The ruling of Mr. Justice Peter Lauwers in Trypis v. Lavigne is helpful for trial lawyers because it deals with aspects of counsels’ jury addresses that Justice Lauwers held to be improper.
This was a slip and fall case. At trial, counsel for the plaintiff opened to the jury. The defence lawyer did not immediately object and he delivered his own opening address. The next day though, defence counsel said that overnight, he had concluded that the address of the plaintiffs’ lawyer had been “way over the line” and “extremely inflammatory”. He asked for a mistrial. On the argument of the mistrial motion (which took place later during the trial), counsel for the plaintiff raised his own objections to what had been said in the defence opening.
Justice Lauwers dismissed the motion for a mistrial. He agreed that some aspects of the addresses on both sides had been improper, but decided that he could provide corrective instruction to the jury, largely because the transgressions, in his view, had not been severe. His instruction to the jury is appended to his reasons and is worth reading.
Address by plaintiffs’ counsel
Justice Lauwers referred to the well-known text by Justice Donald S. Ferguson and others, Ontario Court Procedure, as well as to the Court of Appeal’s decision in Brochu v. Pond, for the proposition that inflammatory remarks, argument and the expression of the personal opinions of counsel are all impermissible in an opening address to the jury.
Here, the defence took exception to the following statement by plaintiffs’ counsel: “”Only the six of you have the power to right a wrong. Only the six of you have the power to award full and fair compensation. Only the six of you have the power to do justice in this case.”
Interestingly, Justice Lauwers quoted from a book by Barrie lawyer Roger Oatley, Addressing the Jury, in which Mr. Oatley recommends that, when acting for a plaintiff, “you want each juror…to feel motivated and empowered to right the wrong done to your client” and “to be committed to action for righting a wrong.” Justice Lauwers remarked that the “virtual quotes” from the Oatley text by plaintiffs’ counsel in his address, had gone “well beyond persuasive narrative” and amounted to argument. In his corrective instruction, Justice Lauwers told the jury, in no uncertain terms, that counsel’s exhortation that the jurors “right a wrong” was inflammatory and should be disregarded. Likewise, of the portion of the address in which counsel had told the jury that “only the six of you have the power to do justice in this case”, Justice Lauwers told the jury, “that is not your role”.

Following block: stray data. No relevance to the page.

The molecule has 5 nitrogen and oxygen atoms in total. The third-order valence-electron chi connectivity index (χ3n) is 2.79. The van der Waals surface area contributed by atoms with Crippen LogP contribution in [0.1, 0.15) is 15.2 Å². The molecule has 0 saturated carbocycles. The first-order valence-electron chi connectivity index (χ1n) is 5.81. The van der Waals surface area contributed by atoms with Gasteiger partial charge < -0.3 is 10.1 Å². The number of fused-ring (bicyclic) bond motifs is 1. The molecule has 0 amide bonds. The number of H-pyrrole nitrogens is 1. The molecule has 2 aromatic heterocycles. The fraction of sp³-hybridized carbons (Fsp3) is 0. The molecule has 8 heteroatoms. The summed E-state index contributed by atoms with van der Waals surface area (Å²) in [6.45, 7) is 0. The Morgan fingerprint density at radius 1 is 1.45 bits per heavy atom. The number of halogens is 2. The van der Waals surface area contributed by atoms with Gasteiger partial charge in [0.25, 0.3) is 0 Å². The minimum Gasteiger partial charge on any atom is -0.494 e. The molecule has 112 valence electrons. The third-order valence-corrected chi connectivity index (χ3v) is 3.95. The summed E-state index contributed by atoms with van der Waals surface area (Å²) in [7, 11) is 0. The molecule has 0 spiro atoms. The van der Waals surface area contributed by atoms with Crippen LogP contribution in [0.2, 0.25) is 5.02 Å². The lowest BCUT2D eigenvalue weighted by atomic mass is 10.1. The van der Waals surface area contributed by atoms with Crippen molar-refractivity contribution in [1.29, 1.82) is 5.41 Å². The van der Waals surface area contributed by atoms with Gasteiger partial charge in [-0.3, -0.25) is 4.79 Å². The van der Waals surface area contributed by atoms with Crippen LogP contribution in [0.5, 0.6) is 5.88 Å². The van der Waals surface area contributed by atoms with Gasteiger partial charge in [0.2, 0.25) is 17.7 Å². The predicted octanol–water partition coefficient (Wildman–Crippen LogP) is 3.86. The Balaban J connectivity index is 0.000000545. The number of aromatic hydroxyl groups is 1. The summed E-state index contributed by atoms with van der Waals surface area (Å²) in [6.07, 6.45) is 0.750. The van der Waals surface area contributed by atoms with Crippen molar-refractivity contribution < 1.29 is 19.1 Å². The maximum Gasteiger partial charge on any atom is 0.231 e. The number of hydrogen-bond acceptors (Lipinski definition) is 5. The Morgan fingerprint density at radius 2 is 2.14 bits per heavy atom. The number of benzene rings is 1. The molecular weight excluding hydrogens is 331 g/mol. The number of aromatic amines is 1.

Another aspect of the address by plaintiffs’ counsel that was criticized by Lauwers J. also related to the jury’s role. Counsel had told the jury that “you’re the judicial system in this case”. Justice Lauwers said that this was simply inaccurate, that the members of the jury had a role to play in the judicial system but that so did the parties, the lawyers and the judge himself.
Justice Lauwers also criticized plaintiffs’ counsel’s statement that “”[y]ou have power to decide on justice between Phil Trypis and his family on the one hand and the Lavigne family on the other hand, it’s your power.” His Honour, in his corrective instructions, said, ” [i]t is not appropriate for you to take sides in this case in the way that Mr. Will’s [plaintiffs’ counsel] statement suggests.”
Address by defence counsel
The main problem with this address was the following statement, made by counsel about his clients, the defendants: “Make no mistake about it, they are being asked to pay a lot of money, hundreds of thousands of dollars, so that’s what this case is about.”
Justice Lauwers felt that this might have misled the jurors into thinking that an award of damages would have to be paid by the defendants personally. In his corrective instruction, he said, “it implies wrongly that the personal assets of the defendants are at risk here and that they have no homeowners’ insurance. Ability to pay is, in any event, an irrelevant consideration.”
(We’ve obviously come a long way from the days when a mistrial could result from suggesting to a jury that there was insurance to respond to the claim. It seems that now, it’s improper to suggest that there is not insurance available.)
Defence counsel also drew some criticism for characterizing the litigation as a “family feud”. Justice Lauwers said that this was inflammatory and might encourage the jury to take sides.
All in all, an instructive read for both plaintiffs’ and defendants’ lawyers.